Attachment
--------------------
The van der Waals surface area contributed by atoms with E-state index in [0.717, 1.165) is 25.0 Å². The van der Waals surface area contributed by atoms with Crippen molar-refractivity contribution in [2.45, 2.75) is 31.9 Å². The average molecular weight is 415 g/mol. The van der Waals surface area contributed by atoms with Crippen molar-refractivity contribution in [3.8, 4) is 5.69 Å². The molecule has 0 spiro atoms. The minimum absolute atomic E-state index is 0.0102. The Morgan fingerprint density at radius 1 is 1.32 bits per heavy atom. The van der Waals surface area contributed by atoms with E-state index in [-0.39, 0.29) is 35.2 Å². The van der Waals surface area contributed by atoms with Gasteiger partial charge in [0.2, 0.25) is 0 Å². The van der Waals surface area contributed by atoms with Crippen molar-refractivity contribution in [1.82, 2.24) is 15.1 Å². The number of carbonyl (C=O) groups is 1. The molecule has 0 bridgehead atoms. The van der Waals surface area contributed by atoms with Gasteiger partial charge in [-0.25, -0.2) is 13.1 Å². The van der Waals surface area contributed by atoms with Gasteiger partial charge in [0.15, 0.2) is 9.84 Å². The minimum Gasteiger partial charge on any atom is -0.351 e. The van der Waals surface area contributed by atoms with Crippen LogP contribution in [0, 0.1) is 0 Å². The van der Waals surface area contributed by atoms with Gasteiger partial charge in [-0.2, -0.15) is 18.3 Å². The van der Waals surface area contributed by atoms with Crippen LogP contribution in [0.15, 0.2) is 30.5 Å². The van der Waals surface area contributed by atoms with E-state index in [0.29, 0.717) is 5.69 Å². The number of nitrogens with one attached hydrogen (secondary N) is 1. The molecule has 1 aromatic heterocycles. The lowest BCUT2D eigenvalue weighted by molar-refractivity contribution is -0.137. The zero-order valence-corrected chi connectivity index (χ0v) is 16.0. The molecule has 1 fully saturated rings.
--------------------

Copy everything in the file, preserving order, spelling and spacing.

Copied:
The van der Waals surface area contributed by atoms with E-state index in [0.717, 1.165) is 25.0 Å². The van der Waals surface area contributed by atoms with Crippen molar-refractivity contribution in [2.45, 2.75) is 31.9 Å². The average molecular weight is 415 g/mol. The van der Waals surface area contributed by atoms with Crippen molar-refractivity contribution in [3.8, 4) is 5.69 Å². The molecule has 0 spiro atoms. The minimum absolute atomic E-state index is 0.0102. The Morgan fingerprint density at radius 1 is 1.32 bits per heavy atom. The van der Waals surface area contributed by atoms with E-state index in [-0.39, 0.29) is 35.2 Å². The van der Waals surface area contributed by atoms with Gasteiger partial charge in [0.2, 0.25) is 0 Å². The van der Waals surface area contributed by atoms with Crippen molar-refractivity contribution in [1.82, 2.24) is 15.1 Å². The number of carbonyl (C=O) groups is 1. The molecule has 0 bridgehead atoms. The van der Waals surface area contributed by atoms with Gasteiger partial charge in [-0.25, -0.2) is 13.1 Å². The van der Waals surface area contributed by atoms with Gasteiger partial charge in [0.15, 0.2) is 9.84 Å². The minimum Gasteiger partial charge on any atom is -0.351 e. The van der Waals surface area contributed by atoms with Crippen LogP contribution in [0, 0.1) is 0 Å². The van der Waals surface area contributed by atoms with Gasteiger partial charge in [-0.2, -0.15) is 18.3 Å². The van der Waals surface area contributed by atoms with Crippen LogP contribution in [0.15, 0.2) is 30.5 Å². The van der Waals surface area contributed by atoms with E-state index in [0.29, 0.717) is 5.69 Å². The number of nitrogens with one attached hydrogen (secondary N) is 1. The molecule has 1 aromatic heterocycles. The lowest BCUT2D eigenvalue weighted by molar-refractivity contribution is -0.137. The zero-order valence-corrected chi connectivity index (χ0v) is 16.0. The molecule has 1 fully saturated rings.